The Bedford Recreation Commission on Wednesday approved seeking community preservation funds for a comprehensive professional study of Springs Brook Park’s potential.
And the commission, deciding to dream big, will include exploring whether the park could accommodate an indoor recreation complex.
The Community Preservation Committee will consider the request at its meeting in early December, and the expenditure will need an endorsement by Annual Town Meeting in five months. So, the Recreation Commission has time to develop criteria for the analysis.
Recreation Director Josh Smith told the commission he has spoken with representatives of several firms and said informal estimates were between $40,000 and $50,000.
Smith asked commission members whether they want to pursue a “master plan,” focusing on improving the current Springs Brook Park, or “a big-picture discussion” that includes undeveloped portions of the 85-acre site. The panel agreed on the latter.
“Either way, getting a professional look at all of the factors makes some sense,” Smith said. “We all have ideas on what we want, but engaging a company to solicit residents’ feedback and utilize expertise will give us something concrete to look at.” He noted that consideration of the park’s future has been a goal of the Select Board.
“We need to figure out what the potential is of that whole land,” said member Julie Halloran.
The magnitude of the study will engender more reactions from residents, she added, and “I don’t think the town would support our putting a substantial amount of money to keep Springs Brook Park what it is.”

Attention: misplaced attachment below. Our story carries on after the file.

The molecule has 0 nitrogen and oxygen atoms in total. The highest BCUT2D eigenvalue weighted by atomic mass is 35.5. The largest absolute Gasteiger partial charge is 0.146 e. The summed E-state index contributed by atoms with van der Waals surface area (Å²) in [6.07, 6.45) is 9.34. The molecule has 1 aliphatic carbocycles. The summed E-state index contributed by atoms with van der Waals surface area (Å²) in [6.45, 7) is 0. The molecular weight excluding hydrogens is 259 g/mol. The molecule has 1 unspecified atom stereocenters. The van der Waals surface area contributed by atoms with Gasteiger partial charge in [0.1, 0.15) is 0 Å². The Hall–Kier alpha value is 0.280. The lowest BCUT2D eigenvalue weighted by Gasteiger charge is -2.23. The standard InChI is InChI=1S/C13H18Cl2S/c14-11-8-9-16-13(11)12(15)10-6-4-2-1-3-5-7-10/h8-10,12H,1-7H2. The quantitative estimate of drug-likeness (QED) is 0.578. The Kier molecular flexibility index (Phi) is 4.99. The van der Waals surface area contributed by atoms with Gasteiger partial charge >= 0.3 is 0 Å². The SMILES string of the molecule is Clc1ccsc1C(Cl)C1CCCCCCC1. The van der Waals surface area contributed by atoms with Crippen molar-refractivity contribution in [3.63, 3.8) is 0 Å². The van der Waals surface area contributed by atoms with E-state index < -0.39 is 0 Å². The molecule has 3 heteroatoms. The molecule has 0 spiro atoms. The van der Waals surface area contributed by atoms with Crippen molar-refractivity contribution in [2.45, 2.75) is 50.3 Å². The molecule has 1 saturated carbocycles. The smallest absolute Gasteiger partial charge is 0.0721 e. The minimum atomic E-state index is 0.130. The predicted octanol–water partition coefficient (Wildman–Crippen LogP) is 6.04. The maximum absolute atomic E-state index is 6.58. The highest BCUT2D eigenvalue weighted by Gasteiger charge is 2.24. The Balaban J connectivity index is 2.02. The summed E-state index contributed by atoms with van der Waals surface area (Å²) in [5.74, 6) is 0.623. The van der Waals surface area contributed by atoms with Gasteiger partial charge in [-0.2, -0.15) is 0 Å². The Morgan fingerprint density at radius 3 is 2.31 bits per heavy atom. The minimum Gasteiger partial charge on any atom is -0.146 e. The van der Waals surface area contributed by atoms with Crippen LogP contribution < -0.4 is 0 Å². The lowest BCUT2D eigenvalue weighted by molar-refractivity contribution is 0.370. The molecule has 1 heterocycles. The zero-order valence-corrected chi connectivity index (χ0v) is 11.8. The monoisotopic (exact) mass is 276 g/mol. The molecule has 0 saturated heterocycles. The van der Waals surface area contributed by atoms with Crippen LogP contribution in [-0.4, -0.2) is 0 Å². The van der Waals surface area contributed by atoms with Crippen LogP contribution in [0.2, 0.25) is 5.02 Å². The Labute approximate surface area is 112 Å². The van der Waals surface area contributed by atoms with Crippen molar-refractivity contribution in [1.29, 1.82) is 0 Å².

The decision followed a brainstorming session, during which commission members suggested large and small improvements to the town’s recreation universe.
The most popular choice was also what Smtih called “the grand vision:” a recreation facility, complete with gymnasiums, fitness center, programming space, and perhaps even a pool.
“I don’t think it’s an unreasonable goal,” said commission Chair Robin Steele.
Members discussed potential locations; Halloran pointed out that this kind of a destination does not need to be centralized.
The consensus was that a recreation center could be opened in stages, aiming for completion in 10 years.
Consideration of other major improvements centered around increasing the inventory of outdoor and indoor recreation space.
“We have great programming right now that’s limited because of classroom and gym space,” Smith observed. “Last winter there wasn’t one minute of available gym time at any of the four (school) gyms. You wouldn’t believe the number of hoops we jump through just to use indoor space.”
Nikki Taylor, assistant recreation director, told the commission that the synthetic turf on lighted Sabourin Field “has been such a great resource for our town,” benefiting every age cohort. Smith and other members noted the increasing demands on the field inventory, some of which is compromised by water, and how that could be relieved by additional synthetic turf.
Replacement of the Sabourin Field turf will be part of the 2024 Town Meeting capital article.
Smith called for placement of accessible playground space throughout the town. He also said he is reviewing what he called “deeded recreation space in the town,” such as the storage garages at the southern end of the VA Hospital campus.
Other suggestions ranged from ice skating on the Common and establishing a community theater to a “Project Adventure” type outdoor activity and fully-equipped art program space or space for cooking programs.
Longtime commission member Ron Richter called for “building community” by increasing events that involve the whole town.
Several commission members pointed to a need for activity space, particularly for middle-school-age children, perhaps located at playing fields or Springs Brook Park.
“On a very basic level, when I look at this, Springs Brook Park makes a lot of sense for a lot of this stuff,” Smith commented. Taylor said the skate park behind Town Center could also accommodate some of the small improvements.
Richter stressed that, regardless of the size of the facility or program, the department must offer “100 percent accessible resources. Any person who wants to participate should be able to.”
Commission members ranked their ideas near the close of the meeting, and Steele said she will tally the choices. At the next commission meeting, “we have to discuss how we move forward.”